The Crimean Khanate, home to what many European writers called the Tartars, became a vassal of the Ottoman Empire in 1475, and thereafter frequently supplied troops to the Ottomans, particularly when campaigning in Europe, although they had also served as allies before that date. This remained so throughout the 17th century, although as time went on the traditional Tartar raids into neighbouring states to abduct people for slavery declined as those states became stronger militarily. Nevertheless, although the century was a difficult one for the Ottoman Empire, the Tartars remained a key resource for the sultans, and provided many of their lighter troops.
As a steppe people the Crimean Tartars were primarily known as horse archers, but not all took to the battlefield mounted and so fought as light infantry, skirmishing and protecting flanks, while others operated as mounted infantry, dismounting to fight. They wore traditional clothes and used traditional weapons, and were often described in terms of being a backward people with a very old-fashioned, almost medieval look. The usual clothing consisted of a thick felt kaftan over breeches and mid-calf boots, and with a fur-trimmed cap on the head, which is how several of these figures are dressed. Those that could afford it might still wear armour - usually mail - in the form of a hauberk or maybe just a coif on the head and shoulders, and this set has several examples of these too. A few also seem to have a helmet, which would have been quite rare, and in general we were a little uncomfortable with the quite large amount of armour on show here. None of it is wrong or unlikely, but it is over-represented here, perhaps to ensure the full range of styles is present. A couple of the poses also wear a cloak, which could be woven or an animal skin, and again is reasonable.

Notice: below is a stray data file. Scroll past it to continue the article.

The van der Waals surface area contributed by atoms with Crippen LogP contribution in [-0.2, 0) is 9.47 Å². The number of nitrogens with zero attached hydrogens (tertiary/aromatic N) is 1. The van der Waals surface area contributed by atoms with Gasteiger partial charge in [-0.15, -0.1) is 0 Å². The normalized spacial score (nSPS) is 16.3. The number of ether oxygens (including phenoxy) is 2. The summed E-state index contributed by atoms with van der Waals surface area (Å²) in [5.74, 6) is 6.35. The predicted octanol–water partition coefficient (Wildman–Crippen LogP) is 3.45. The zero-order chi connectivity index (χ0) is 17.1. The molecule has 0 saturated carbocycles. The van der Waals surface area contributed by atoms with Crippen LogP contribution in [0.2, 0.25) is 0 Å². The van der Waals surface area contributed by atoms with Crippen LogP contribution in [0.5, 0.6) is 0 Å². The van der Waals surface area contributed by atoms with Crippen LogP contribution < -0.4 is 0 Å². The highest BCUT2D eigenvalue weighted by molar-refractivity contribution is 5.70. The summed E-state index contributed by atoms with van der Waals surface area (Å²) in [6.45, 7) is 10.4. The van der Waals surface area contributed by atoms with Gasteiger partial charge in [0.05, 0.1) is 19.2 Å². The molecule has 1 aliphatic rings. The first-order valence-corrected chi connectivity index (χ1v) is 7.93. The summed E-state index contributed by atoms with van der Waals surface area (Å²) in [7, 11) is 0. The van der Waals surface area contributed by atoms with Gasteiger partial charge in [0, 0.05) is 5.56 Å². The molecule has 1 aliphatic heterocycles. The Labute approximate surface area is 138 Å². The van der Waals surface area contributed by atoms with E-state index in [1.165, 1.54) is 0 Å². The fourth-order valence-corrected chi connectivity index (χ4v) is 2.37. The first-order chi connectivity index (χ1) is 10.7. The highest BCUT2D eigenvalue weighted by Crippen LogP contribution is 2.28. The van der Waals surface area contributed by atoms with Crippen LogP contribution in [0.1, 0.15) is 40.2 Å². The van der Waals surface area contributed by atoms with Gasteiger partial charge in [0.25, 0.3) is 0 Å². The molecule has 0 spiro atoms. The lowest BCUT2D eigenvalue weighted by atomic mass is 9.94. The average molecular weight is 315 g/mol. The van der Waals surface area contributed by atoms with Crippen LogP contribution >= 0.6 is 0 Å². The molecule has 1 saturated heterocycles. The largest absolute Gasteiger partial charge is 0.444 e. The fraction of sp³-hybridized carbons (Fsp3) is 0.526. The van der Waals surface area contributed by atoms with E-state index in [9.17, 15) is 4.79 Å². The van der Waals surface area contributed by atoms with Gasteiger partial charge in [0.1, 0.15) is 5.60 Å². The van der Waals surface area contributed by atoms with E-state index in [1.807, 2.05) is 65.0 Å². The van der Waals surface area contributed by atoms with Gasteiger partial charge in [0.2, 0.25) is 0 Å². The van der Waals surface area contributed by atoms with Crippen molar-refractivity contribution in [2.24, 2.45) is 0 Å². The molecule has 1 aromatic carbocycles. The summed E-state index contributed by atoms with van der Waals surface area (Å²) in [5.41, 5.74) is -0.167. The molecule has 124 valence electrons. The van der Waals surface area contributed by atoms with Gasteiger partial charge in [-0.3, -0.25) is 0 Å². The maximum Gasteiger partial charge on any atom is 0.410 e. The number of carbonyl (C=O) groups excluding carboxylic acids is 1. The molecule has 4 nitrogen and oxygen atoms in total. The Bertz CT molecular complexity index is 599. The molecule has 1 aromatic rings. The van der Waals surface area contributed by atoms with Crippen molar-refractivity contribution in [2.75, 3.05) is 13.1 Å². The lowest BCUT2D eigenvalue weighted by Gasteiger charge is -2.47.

Naturally when mounted the principle weapon was the bow, and several here are using or carrying this most traditional of their weapons. Swords too would have been used, and also spears, although we were a little surprised by what seems to be a lance held by one man. Firearms such as muskets or arquebuses were quite rare, particularly earlier in the century, but they were used so are a valid addition to this set. Finally we have a man holding aloft a mace, which again gives this set something of a medieval feel. Several are holding shields, which were still in use at this time, and are correctly quite small and round, with a number of reasonable styles including the wicker one shown on the box.
The sculpting is in the usual Mars style - quite chunky and pretty straight-backed, with a fairly flat feel to many. The detail is not bad but neither is it particularly precise, and some items such as all the weapons are quite basic. Most of the shields are being pressed against the body where they offer the least amount of protection, although they are all at least facing forward. The poses generally are reasonable choices but quite flat. Two of the spearmen hold their weapon directly over the middle of their head, which is unnatural, and the third holds his against his cap. The swordsmen and the man with the mace mostly hold their weapon behind their shoulder, and with the flat of the blade facing the enemy rather than the edge, but the bowmen and musketeers are better. Flash is variable but is certainly there in places, but the hardest part of readying these figures is the removing of the spearmen from the sprue as the spear is connected to the sprue along its entire length.
The set offers quite a good mix of weapons, even if this does not reflect the proportions used in reality, although of course this would vary over the course of the century and perhaps also between campaigns. None of the figures particularly suggest themselves as officers, for although in the past a mace was seen as a mark of an officer it is hard to say whether that was true here. In any case Tartar officers would have been mounted, and mostly copied the fashions of the Ottomans in terms of dress.
This set is typical of Mars output in many ways. The sculpting is not attractive and the poses quite flat, with some of the faces being particularly messy. Accuracy is good and the selection of poses is adequate if uninspired. The subject itself is unusual and not widely known, yet these men served as auxiliaries for the empire that controlled the destinies of much of South-Eastern Europe, Western Asia, the Caucasus and North Africa during the early-modern period, so this is an important element in the story of the Ottomans that deserves to be represented.